Using graph databases in popular open source CMSs
Neo4J and Drupal, potential application areas and module introduction
Traditionally CMSs use SQL databases that are really fast when you need all the information stored together in a record row, but are a bad fit when you need to search for relationship patterns that are not already stored together in your database. A significant performance penalty is incurred for every additional table that needs to be joined for a query. That is why SQL databases are notoriously bad at deducting relationships from datasets. Graph databases however are really good at this task. In this talk we discuss potential application areas of graph databases in existing open source CMSs like Drupal.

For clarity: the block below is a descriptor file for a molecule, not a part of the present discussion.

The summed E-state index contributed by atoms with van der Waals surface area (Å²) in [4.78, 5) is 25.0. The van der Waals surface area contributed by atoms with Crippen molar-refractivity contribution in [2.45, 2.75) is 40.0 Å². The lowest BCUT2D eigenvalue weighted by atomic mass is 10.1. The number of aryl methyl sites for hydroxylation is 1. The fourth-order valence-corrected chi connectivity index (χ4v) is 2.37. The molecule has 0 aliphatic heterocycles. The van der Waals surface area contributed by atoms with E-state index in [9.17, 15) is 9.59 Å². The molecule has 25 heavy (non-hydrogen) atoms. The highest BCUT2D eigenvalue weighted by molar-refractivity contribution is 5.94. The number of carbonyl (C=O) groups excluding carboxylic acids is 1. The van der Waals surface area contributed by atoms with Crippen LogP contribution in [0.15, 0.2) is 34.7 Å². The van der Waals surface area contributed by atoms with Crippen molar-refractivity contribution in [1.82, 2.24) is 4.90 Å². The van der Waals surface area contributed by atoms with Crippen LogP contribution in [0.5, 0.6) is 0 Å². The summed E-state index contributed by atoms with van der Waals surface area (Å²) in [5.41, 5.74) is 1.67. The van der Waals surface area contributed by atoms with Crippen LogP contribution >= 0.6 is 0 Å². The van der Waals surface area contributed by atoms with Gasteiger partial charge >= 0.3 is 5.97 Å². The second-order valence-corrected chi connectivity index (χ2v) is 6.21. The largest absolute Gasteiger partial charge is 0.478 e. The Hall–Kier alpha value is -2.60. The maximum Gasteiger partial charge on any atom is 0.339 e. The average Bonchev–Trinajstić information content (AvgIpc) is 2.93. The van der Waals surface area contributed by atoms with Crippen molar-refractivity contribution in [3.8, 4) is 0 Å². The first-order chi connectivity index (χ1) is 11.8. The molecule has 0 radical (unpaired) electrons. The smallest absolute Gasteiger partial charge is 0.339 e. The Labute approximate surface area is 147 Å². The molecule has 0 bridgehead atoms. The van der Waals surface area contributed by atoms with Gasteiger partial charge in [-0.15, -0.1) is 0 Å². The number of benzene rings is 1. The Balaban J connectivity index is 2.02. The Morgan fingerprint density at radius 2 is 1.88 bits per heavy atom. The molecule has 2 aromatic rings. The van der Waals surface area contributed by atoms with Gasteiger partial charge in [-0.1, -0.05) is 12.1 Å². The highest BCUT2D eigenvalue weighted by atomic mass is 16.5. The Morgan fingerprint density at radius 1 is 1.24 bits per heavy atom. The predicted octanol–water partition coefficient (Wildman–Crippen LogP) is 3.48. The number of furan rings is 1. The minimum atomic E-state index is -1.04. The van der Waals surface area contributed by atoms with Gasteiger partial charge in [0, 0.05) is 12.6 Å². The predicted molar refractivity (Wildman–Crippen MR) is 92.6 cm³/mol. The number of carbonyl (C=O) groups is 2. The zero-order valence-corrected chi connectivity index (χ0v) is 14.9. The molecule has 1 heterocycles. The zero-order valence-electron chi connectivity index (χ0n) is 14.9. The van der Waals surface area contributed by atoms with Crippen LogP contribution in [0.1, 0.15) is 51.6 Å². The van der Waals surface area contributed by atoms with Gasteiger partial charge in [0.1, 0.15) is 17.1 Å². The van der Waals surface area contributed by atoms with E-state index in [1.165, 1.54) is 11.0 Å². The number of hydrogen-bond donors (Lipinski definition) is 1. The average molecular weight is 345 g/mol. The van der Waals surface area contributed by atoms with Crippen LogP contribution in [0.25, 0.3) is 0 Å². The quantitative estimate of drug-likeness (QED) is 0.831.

We believe graph databases could make a big difference when used in key areas where traditionally CMSs would fail: Explore large non-uniform datasets: Neo4j got a lot of attention after it was used by investigative journalists to identify the organisations and individuals involved in offshore tax evasion in the Panama papers leak. Recommend content: Media companies like the Financial Times are using Neo4j to display related content on their website, this helps them to increase engagement with higher clickthrough rates. Personalisation: Addidas uses the Neo4j graph database to create it’s internal metadata service, offering access and searchability to their data and making sense of complex interdependencies and relationships.
We've created a basic integration that makes it possible for non-developers to work with Neo4j. Combined with Drupal’s content modelling capabilities we believe it could be a powerful tool for people to explore graph databases using a GUI. There is also a case to be made for the use of graph databases in the Drupal ecosystem: sites that already use Drupal could benefit from its capabilities.
|Kristof Van Tomme|